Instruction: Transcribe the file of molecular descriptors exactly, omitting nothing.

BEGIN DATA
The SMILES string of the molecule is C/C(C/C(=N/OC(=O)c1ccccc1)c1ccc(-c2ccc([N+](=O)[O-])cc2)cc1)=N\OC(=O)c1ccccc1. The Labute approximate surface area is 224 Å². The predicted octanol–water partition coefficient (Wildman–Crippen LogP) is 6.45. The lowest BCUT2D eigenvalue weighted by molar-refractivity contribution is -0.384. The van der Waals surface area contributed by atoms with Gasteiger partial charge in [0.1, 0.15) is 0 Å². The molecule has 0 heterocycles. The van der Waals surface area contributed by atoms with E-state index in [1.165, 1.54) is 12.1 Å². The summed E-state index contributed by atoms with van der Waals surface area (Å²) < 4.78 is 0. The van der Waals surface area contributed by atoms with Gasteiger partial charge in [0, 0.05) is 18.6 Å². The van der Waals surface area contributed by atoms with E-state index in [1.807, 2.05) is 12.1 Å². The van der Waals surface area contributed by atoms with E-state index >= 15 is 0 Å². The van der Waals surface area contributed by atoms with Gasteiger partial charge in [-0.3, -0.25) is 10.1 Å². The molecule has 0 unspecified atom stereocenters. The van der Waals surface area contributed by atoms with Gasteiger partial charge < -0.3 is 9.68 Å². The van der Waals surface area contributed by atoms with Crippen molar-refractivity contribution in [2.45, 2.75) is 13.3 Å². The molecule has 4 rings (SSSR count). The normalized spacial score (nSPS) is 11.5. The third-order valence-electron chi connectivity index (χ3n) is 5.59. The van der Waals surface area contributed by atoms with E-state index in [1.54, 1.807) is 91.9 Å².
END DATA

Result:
The SMILES string of the molecule is C/C(C/C(=N/OC(=O)c1ccccc1)c1ccc(-c2ccc([N+](=O)[O-])cc2)cc1)=N\OC(=O)c1ccccc1. The Labute approximate surface area is 224 Å². The predicted octanol–water partition coefficient (Wildman–Crippen LogP) is 6.45. The lowest BCUT2D eigenvalue weighted by molar-refractivity contribution is -0.384. The van der Waals surface area contributed by atoms with Gasteiger partial charge in [0.1, 0.15) is 0 Å². The molecule has 0 heterocycles. The van der Waals surface area contributed by atoms with E-state index in [1.165, 1.54) is 12.1 Å². The summed E-state index contributed by atoms with van der Waals surface area (Å²) < 4.78 is 0. The van der Waals surface area contributed by atoms with Gasteiger partial charge in [0, 0.05) is 18.6 Å². The van der Waals surface area contributed by atoms with E-state index in [1.807, 2.05) is 12.1 Å². The van der Waals surface area contributed by atoms with E-state index >= 15 is 0 Å². The van der Waals surface area contributed by atoms with Gasteiger partial charge in [-0.3, -0.25) is 10.1 Å². The molecule has 0 unspecified atom stereocenters. The van der Waals surface area contributed by atoms with Gasteiger partial charge < -0.3 is 9.68 Å². The van der Waals surface area contributed by atoms with Crippen molar-refractivity contribution in [2.45, 2.75) is 13.3 Å². The molecule has 4 rings (SSSR count). The normalized spacial score (nSPS) is 11.5. The third-order valence-electron chi connectivity index (χ3n) is 5.59. The van der Waals surface area contributed by atoms with E-state index in [1.54, 1.807) is 91.9 Å².